The long-term effects of toads on the Australian environment are difficult to determine, however some effects include "the depletion of native species that die eating cane toads; the poisoning of pets and humans; depletion of native fauna preyed on by cane toads; and reduced prey populations for native insectivores, such as skinks."
Precipitous declines in populations of the Northern Quoll (Dasyurus hallucatus) have been observed after toads have invaded an area. There are a number of reports of declines in goanna and snake populations after the arrival of toads. For example, local populations of Varanus panoptes dropped by up to 90% when their habitat was invaded by cane toads. The preliminary risk assessment of cane toads in Kakadu National Park stated that the predation of the cane toad by native wildlife is the greatest risk to biodiversity. Other factors, such as competition with native wildlife for resources, and the predation of the cane toad on native wildlife, were considered much lower risk factors but requiring further study. In the Northern Territory, goanna predation on cane toads has been linked to a rise in the amount of undamaged salt water crocodile eggs. Cane toads were present within a few days of the crocodiles hatching in April 2007.
Numerous native species have been reported as successfully preying on toads. Some birds, such as the Black Kite (Milvus migrans), have learned to attack the toad's belly, avoiding the poison-producing glands on the back of the head. Anecdotal reports in the Northern Territory suggest that a native frog, Dahl's Aquatic Frog (Litoria dahlii), is able to eat the tadpoles and live young of the toad without being affected by the poison that often kills other predators. This may account for slower than expected infestations of toads in certain areas of the Northern Territory, although later research carried out jointly by several Australian Universities casts doubt on these reports. Some snakes have been reported to have adapted smaller jaws so that they are unable to swallow large cane toads which have large quantities of poison.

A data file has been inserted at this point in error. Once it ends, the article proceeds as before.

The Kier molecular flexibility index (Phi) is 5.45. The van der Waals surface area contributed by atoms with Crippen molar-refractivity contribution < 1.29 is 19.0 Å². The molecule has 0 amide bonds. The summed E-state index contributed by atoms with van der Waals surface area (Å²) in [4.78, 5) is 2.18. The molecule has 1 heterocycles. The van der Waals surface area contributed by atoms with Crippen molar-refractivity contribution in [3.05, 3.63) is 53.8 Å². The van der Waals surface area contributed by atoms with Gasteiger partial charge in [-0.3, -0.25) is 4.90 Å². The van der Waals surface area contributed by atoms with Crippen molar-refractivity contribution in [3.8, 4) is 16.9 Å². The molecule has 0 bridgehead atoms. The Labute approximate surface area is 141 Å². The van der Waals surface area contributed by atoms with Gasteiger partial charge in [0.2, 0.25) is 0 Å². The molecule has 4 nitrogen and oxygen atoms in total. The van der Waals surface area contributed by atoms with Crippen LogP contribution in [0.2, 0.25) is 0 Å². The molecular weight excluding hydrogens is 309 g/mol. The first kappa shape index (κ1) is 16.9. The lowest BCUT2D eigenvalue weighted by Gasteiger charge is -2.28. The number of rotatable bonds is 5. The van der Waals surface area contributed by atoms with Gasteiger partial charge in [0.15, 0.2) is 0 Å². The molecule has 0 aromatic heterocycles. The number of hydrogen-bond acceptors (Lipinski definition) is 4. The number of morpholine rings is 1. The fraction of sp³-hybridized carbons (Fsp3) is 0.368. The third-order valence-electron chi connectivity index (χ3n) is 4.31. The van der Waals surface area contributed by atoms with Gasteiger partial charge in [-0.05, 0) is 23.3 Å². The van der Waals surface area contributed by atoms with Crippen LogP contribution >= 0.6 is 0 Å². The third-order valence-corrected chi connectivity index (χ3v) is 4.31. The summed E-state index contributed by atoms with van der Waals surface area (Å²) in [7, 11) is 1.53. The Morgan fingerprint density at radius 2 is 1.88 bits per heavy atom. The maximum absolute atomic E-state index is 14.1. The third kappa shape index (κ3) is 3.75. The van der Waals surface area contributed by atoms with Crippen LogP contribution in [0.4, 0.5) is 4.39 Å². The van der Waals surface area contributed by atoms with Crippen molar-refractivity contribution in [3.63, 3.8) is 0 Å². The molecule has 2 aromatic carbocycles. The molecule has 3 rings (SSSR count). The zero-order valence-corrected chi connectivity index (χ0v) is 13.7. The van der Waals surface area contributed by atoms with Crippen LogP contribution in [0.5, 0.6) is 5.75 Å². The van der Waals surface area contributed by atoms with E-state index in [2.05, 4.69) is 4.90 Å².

Another study, however, notes that the cane toad is adapting to a wider environmental range and may in the future be spreading into habitats currently not available.
In 2009 it was found that the native meat ant is immune to the toad's poison and can successfully prey upon young cane toads. Whereas native frogs and toads have natural reflexes to avoid the meat ants, the cane toads do not tend to try to escape the ants, rather standing still when attacked waiting for the toxin to kill the attacker. More: http://en.wikipedia.org/wiki/Cane_toads_in_Australia